Coronavirus erases potential income streams and business revenues. Thus, the acute economic pain is gripping many people in China. In China, there was a survey made. The study found out that seventy-five percent of Chinese small businesses are expecting to fail if they won’t have revenue for two months.
For now, many can hang on with no income or revenue by relying on savings. If the virus outbreak is not brought under control and economic conditions return to near normal, their problems will become unmanageable in a few months.
There is an extended lack of income among workers, especially those who are with families. One expert warned that it risks a significant increase in urban poverty.
Peking and the Tsinghua universities in Beijing have some very high-quality Professors. These two universities are China’s top institutions of higher learning. The professors surveyed 995 small and medium-sized enterprises. They found out that 67.1 percent of those enterprises with their financial services can only sustain operations for two months if they had no revenue at all. Thirty percent of them said that their taxes this year were expected to shrink by at least half from 2019.
The economic storm clouds gathering is pronounced for migrant workers. They have left their rural homes to start their small businesses or take odd jobs. Many of them are expressing deep anxiety about the lost revenues and incomes during the Lunar New Year holiday amidst the looming pressure to make payments for food, rent, and other expenses.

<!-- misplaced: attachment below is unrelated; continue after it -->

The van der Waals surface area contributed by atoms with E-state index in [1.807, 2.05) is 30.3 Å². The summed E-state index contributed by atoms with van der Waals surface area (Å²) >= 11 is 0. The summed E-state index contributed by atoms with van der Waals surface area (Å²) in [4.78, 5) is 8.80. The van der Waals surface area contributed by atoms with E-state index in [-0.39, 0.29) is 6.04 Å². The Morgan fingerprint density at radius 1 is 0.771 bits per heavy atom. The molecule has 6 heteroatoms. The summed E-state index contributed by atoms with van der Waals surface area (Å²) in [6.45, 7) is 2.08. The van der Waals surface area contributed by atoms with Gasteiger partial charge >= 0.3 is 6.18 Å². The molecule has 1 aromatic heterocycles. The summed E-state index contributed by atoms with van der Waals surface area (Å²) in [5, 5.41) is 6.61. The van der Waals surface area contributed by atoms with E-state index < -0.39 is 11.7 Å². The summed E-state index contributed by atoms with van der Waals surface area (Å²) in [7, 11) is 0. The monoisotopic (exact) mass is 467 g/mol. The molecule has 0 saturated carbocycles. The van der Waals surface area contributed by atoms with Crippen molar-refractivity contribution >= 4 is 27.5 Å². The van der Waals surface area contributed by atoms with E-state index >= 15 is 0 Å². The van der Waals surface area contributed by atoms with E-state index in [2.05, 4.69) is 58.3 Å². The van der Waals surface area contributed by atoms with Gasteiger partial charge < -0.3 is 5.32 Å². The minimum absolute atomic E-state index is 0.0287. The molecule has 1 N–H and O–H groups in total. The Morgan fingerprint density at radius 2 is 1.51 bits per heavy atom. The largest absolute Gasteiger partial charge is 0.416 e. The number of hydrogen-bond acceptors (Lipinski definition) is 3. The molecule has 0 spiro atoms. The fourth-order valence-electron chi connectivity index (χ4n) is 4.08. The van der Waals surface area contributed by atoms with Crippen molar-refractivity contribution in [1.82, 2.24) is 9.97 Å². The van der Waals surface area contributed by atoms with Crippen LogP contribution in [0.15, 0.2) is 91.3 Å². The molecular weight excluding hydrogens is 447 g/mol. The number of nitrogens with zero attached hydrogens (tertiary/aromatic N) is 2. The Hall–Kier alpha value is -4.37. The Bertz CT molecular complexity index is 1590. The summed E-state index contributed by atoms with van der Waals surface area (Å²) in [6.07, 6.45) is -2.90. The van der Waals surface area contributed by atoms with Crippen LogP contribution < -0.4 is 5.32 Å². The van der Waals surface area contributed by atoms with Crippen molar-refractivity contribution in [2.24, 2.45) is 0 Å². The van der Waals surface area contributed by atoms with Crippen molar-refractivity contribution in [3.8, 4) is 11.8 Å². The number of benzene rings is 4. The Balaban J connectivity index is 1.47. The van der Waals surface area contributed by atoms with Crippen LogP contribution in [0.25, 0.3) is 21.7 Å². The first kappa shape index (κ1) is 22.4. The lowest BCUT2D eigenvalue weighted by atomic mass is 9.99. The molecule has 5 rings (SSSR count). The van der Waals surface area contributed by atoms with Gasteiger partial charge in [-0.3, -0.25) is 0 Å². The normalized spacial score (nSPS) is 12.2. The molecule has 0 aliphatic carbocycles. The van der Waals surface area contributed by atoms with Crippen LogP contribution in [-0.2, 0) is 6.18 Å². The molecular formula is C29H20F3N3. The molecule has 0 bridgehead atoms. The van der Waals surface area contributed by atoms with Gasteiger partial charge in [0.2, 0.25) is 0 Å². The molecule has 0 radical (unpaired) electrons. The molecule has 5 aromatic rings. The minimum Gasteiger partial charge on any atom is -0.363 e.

Situation in China
China’s Twitter is Weibo. There a woman who lives in Shenzhen said that her anxiety about her financial future was more significant than worrying about fighting the virus. Like many other people, her husband, a taxi driver, is staying home to avoid contracting the virus. Thus, he was no more able to earn enough money to cover the expense of renting a taxi or alone make enough to support the family. The rent for their home and the fee for her son’s kindergarten tuition were still due; moreover, that food prices had grown more expensive due to supply shortages.
She wrote that living like that is too difficult. Her husband is going out to work every day and worries about getting infected with the virus. Nevertheless, he must go out because of the pressures of life. They didn’t return to their hometown for the Lunar New Year holiday this year to stay and make more money. Now they have to take more money from their savings for paying the taxi rental fee.
A small-business owner, during the Sars (severe acute respiratory syndrome) outbreak of 2002-2003, lost all his money. Nevertheless, he worked very hard for more than a decade to save. Finally, he was able to open a furniture factory in 2018. His business was beginning to run smoothly before the Coronavirus outbreak.
One pregnant woman with her second child said that her husband was a salesman. He had to support five people, including her parents. Nevertheless, the virus forced him to stay at home.
You can feel what economical impact had the virus on the Chinese Economy.